Pearl & Babess gather daffodils

On the way there and back there was plenty to do and see – baby lambs and calves indeed, although sadly no baby hippos.  We also saw pigs, horses, donkeys and alpacas, to great excitement.  There were Georgian flags everywhere, a cheery sight no doubt for rugby players a very long way from home.

And in Masterton we had plenty of time for what was pronounced “the best playground in the universe!

It was a good way to welcome Spring.

© UpsideBackwards 2011.

Maybe, if you look really hard…

September 8, 2011

Today on the way to work we were discussing our plans for the weekend – a drive in the country, we said, to see farms and look at spring flowers.

“And we might see some farm aminals!” said Fainjin excitedly.

“Oooh yes, and it’s spring, so there will be baby lambs,” I replied.

“Baby lambs!  And Mummy and Daddy lambs!”

“Sheep,” I corrected.  “And you might see baby calves…”

“And Mummy and Daddy calves?”

“Cows and bulls, yes.  What else, do you think?”

“Pigs!  And ducks and chickens!  Ducks and chickens are my fav’rites!”

Babess’ voice piped up, full of hope.

“And maybe some baby hippos?”

© UpsideBackwards 2011.

Snippets from the day

September 3, 2011

Babess appeared this morning in t-shirt, tights, and boots.  She wanted us to go out to the craft market.  “If we’re going out, you’ll need more clothes on,” I told her.  “Tights are not pants.”

She looked at me, slightly puzzled.  “Is a dress pants?”

Fainjin was rattling around the yard on his scooter, but I couldn’t see the girls.  I went around the side of the house, and they were sitting together playing, deep in conversation.  So sweet.

Fainjin has discovered Fox in Socks.  He brings it to me each evening at story-time, with an evil grin on his face.  He is waiting for me to stumble on “three cheese trees freeze”.

Fainjin ate all his broccoli tonight.  About a teaspoonful.  I have told him that broccoli will help him to run faster, and in particular to run faster than Pearl.  He doesn’t pretend to like the broccoli, but he has started to eat little bits, and tonight – with lots of encouragement – he ate all that I gave him.  And a little (microscopic) bit of carrot.  That, I fibbed, will help him see in the dark.  Like Spiderman.  I have lost all shame when it comes to getting him to eat – and bribes don’t work, so it’s nice to know something will!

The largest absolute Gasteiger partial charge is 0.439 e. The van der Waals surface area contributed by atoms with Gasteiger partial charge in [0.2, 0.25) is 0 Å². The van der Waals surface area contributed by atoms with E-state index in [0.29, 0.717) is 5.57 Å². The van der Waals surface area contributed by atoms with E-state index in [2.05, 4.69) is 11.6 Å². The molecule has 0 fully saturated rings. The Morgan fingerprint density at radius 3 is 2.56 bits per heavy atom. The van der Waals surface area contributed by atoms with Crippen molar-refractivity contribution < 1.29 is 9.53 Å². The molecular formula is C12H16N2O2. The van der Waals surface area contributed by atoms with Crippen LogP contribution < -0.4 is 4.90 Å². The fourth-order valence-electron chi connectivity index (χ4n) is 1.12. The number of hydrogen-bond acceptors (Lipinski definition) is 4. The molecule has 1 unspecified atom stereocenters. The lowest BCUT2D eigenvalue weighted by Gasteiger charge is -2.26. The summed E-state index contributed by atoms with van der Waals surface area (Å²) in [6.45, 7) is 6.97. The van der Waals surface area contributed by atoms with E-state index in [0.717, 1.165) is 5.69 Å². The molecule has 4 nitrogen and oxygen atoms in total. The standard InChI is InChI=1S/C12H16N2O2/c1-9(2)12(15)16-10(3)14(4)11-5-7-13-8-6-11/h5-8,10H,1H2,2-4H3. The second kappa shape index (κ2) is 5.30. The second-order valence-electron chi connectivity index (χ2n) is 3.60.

Of course, after he ate that broccoli he ran back and forth through the house several times to demonstrate how fast he had become…

© UpsideBackwards 2011.

Nearly summer

November 26, 2010

View from our dinner table (park bench) tonight

We took some time out today.  First, The Dad and I went out for lunch, which was lovely.  Then we collected Fainjin and Babess early and took them to Pearl’s school to watch her in a presentation of their term’s work.

After school, we collected ice-creams, and went down to “our” beach.  We sat in the sun, the kids played in the playground, we looked out over the water (no whales today), and sighed in relief that we will be home again soon and can do this sort of thing more often.

Then we collected fish and chips from our favourite shop, where we were greeted like family.  We drove back to the city, and stopped by a beach to eat.  We saw people swimming, yachts sailing, and fish jumping out of the water.  Still no whales or dolphins, but it was nearly perfect.

The Dad impressed the kids by skipping stones across the water, and they all had fun running across the sand.

Friday night at the beach

© UpsideBackwards 2010.

Make way for…

October 28, 2010

Fainjin and Babess’ daycare had a “teachers-only” day today.  Luckily, it was a sunny and warm day, although a bit windy, so we were able to get out and about.

Our first errand was to an art gallery-bookshop, which is a truly lovely shop but a little scary with two busy preschoolers.  However, they were very well-behaved, right up until they decided to be puppies and lions but it was time to go by then anyway.